Potential cannabis businesses are going to have one less hurdle to face when they decide to open up shop in Eureka this time next year.
The Eureka City Council voted unanimously Tuesday night to get rid of the request for proposal process that created a brief window during which potential cannabis retail businesses could apply for an invitation to begin the permitting process. There will still be about a year’s delay before the permitting process opens up to all potential businesses.
City Councilman Austin Allison said moving forward it was important “to treat cannabis like any other business.”
Rob Holmlund, the city’s community development director, said it will take a minimum of three months to change the ordinance that requires the request for proposals be sent out and another nine months to get those changes approved for the city’s coastal zones, which are regulated by the California Coastal Commission, the agency regulating coastal land use.
Despite the length of time it would take to change the ordinance, Holmlund said the current request for proposal process creates an unnecessary burden for potential cannabis retail businesses.
After the city sends out the request for proposals, interested businesses submit their proposals, which are then ranked by an impartial panel and approved by the city council. Once the city council invites those businesses to apply for their permits, the businesses must face another robust and expensive process that includes public hearings and working with several departments, including the police and fire departments.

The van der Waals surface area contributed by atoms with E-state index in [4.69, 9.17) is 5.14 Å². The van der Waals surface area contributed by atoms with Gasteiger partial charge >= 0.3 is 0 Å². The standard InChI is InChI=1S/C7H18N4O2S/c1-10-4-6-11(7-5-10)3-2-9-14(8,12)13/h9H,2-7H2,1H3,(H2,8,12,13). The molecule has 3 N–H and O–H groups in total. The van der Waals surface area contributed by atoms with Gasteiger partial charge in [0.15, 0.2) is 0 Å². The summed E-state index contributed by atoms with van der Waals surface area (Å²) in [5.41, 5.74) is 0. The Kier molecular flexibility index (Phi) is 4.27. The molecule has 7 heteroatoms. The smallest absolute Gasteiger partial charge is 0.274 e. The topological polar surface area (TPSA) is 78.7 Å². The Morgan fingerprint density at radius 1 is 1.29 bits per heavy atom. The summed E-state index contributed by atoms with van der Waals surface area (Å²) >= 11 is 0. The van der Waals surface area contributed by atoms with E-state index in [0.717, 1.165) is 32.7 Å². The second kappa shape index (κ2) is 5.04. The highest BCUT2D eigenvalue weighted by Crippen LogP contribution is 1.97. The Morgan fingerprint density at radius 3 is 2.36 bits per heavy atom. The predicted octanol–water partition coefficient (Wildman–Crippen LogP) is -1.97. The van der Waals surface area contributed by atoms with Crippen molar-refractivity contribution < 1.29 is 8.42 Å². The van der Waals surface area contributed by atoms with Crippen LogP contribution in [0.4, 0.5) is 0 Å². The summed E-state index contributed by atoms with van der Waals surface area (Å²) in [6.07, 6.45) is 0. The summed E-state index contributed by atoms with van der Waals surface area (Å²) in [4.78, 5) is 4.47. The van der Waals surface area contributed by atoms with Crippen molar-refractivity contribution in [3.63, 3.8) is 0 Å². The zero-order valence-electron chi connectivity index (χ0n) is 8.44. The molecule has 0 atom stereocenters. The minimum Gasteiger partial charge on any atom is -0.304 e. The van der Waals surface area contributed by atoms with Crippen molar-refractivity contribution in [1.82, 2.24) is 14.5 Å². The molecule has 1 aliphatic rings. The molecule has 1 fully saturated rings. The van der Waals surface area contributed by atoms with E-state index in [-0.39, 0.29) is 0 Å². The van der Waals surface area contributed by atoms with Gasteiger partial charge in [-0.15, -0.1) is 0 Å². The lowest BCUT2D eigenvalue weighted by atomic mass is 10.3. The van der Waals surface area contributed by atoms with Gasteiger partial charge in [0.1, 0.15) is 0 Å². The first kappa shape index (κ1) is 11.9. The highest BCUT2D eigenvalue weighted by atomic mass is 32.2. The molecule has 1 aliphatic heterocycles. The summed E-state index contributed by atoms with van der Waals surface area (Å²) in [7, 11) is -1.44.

The current process had other problems, too. Holmlund said some businesses that were ranked low and put in the back of the line for the permitting process were already operational while other businesses that were ranked higher, and consequently put in the front of the line, didn’t yet have a physical location.
Beyond that, it creates unnecessary, “artificial competition” and a “bottleneck effect for county staff who are flooded with proposals all at once” rather than letting businesses come in when they’re ready, Holmlund said.
The request for proposal process made sense when the city council originally looked at permitting cannabis retail locations because the council wanted to place a cap on the number of cannabis retail businesses, Holmlund said. Other areas that wanted a cap on cannabis retail locations went by a lottery or a first-come, first-served basis, but the city council thought the request for proposal process would be more competitive.
City Councilwoman Kim Bergel said the climate for businesses in the region has been stifling for a long time and it’s important for the council “to support business in a way that they can grow.”
While the ordinance requiring the request for proposals is changed, the city council unanimously approved the invitations to apply for all 19 of the proposed retail locations though city staff will work with those businesses in two phases.
Of the 19 applications, 14 proposals had a delivery component, 14 had an onsite topical and edible consumption component, and 13 had onsite smoking components. Holmlund said there was a wide range in terms of the types of businesses that would fit into the categories for onsite consumption, ranging from onsite smoking lounges to cannabis hotels and restaurants.
Six of the applicants already had retail licenses and were looking to expand their type of retail and five others had non-retail cannabis licenses and were seeking to expand into retail.
Sonia Waraich can be reached at 707-441-0506.